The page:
Ontario, in consultation with the Ontario Hospital Association, has asked its hospitals to gradually reduce the number of operational options in order to improve COVID-19 coverage.
“Every hospital will make their own decisions about the procedure, looking into the care and instructions of the patient’s doctor and their clients,” he said. said Hayley Chazan, spokesman for Ontario Health Minister Christine Elliott.
When asked about abortion in particular, Chazan said the government “was not involved in clinically deciding on any procedure.”
So long as clinics are willing to open abortions, Ontario has no plans to ban them.
Quebec, as part of its expansion plan, has postponed surgery options, but it has managed to access abortion.
Marie-Claude Lacasse, Quebec health secretary Danielle McCann “Abortion access is regulated for all women who request it.
The Nova Scotia Health Care Act has suspended and abolished various services under the cover letter of COVID-19, but it will continue to provide access to abortion.
“The Women’s Choice Hospital remains open as a vital service to provide surgical and medical abortion care,” said a senior consultant at the Halifax Infirmary.
Doctors in New Brunswick have eliminated all non-emergency services, including surgical options and outpatient services.
Geri Geldart, executive director of clinical practice at New Brunswick’s Horizon Health Network, said: “Emergencies and emergencies, such as acute illness and cancer care, will continue. “
Canada’s smallest state has eliminated choice and planning time, except for surgery related to cancer, surgical decisions and surgeries that could be harmful to the individual. pain if not done for 21 days.
“Abortion is considered an important and unprecedented service. However, relief supplies (some traveling from outside PEI to assist) have declined when the procedure was completed. demand of this important service remains the same.We reaffirm, at this stage, that this does not result in any cancellation or delay, ”said Everton McLean, senior communications manager with Health PEI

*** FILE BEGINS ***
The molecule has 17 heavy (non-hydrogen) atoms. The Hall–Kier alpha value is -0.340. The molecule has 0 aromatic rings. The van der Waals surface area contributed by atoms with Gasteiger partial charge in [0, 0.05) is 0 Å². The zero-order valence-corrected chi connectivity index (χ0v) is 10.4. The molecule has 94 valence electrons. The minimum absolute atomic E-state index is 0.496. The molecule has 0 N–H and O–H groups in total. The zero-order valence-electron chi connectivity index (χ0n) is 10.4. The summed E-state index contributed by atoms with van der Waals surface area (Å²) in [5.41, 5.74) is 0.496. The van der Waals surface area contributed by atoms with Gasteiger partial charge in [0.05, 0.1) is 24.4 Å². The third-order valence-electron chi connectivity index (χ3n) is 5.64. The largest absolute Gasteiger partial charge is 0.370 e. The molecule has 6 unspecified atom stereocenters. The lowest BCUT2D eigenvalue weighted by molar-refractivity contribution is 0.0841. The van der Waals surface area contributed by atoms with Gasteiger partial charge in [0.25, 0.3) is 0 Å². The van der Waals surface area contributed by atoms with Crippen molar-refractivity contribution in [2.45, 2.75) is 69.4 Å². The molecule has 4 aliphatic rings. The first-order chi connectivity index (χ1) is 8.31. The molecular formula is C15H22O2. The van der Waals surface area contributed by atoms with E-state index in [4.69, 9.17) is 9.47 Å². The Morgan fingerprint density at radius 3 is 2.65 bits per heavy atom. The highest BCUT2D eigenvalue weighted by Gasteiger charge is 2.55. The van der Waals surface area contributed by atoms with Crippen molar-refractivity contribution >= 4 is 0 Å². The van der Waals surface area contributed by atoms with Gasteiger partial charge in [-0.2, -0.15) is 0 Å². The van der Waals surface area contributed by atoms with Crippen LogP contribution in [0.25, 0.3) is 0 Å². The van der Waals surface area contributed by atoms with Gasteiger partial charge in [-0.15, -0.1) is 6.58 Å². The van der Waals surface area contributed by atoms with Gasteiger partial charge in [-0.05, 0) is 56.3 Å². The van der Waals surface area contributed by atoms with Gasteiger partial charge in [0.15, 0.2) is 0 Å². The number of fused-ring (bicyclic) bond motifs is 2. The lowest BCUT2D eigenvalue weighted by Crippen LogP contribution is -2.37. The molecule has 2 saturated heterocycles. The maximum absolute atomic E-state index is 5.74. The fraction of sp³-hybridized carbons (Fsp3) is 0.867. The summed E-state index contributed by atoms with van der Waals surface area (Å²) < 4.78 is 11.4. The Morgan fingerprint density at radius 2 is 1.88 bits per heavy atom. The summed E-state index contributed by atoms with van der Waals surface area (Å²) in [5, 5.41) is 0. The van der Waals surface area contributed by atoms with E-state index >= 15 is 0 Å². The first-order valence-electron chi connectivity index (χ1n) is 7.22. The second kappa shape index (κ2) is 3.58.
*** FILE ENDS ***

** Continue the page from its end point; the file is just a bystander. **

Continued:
Newfoundland and Labrador
While some health care agencies in Newfoundland and Labrador have canceled the selection process and have only completed emergency and emergency services, abortion services continue to be available at the Athena Center Health in St. John.
“Abortion in Canada, I think nationwide, will still be of great help. We’re here if you need care,” said Ryan, who owns the Center.
Yukon has three hospitals, but only one operating the surgery – Whitehorse General Hospital. That hospital delayed all the appointments, not an immediate procedure.
Patricia Living, a spokeswoman for Yukon Health and Social Services, said, “Continuous delivery of contraceptives.”
The Northern Territory has banned emergency surgery of all kinds, including endoscopic procedures.
A spokesman for the government said “Abortion services, both medical and surgical are regulated. We regard this service as important,”
Nunavut has decided to withdraw all surgical procedures in its effort to counter the COVID-19 protest.
Chris Puglia, the grandfather told the Nunavut Health Department, “The use of antibiotics continues because they are considered essential services.”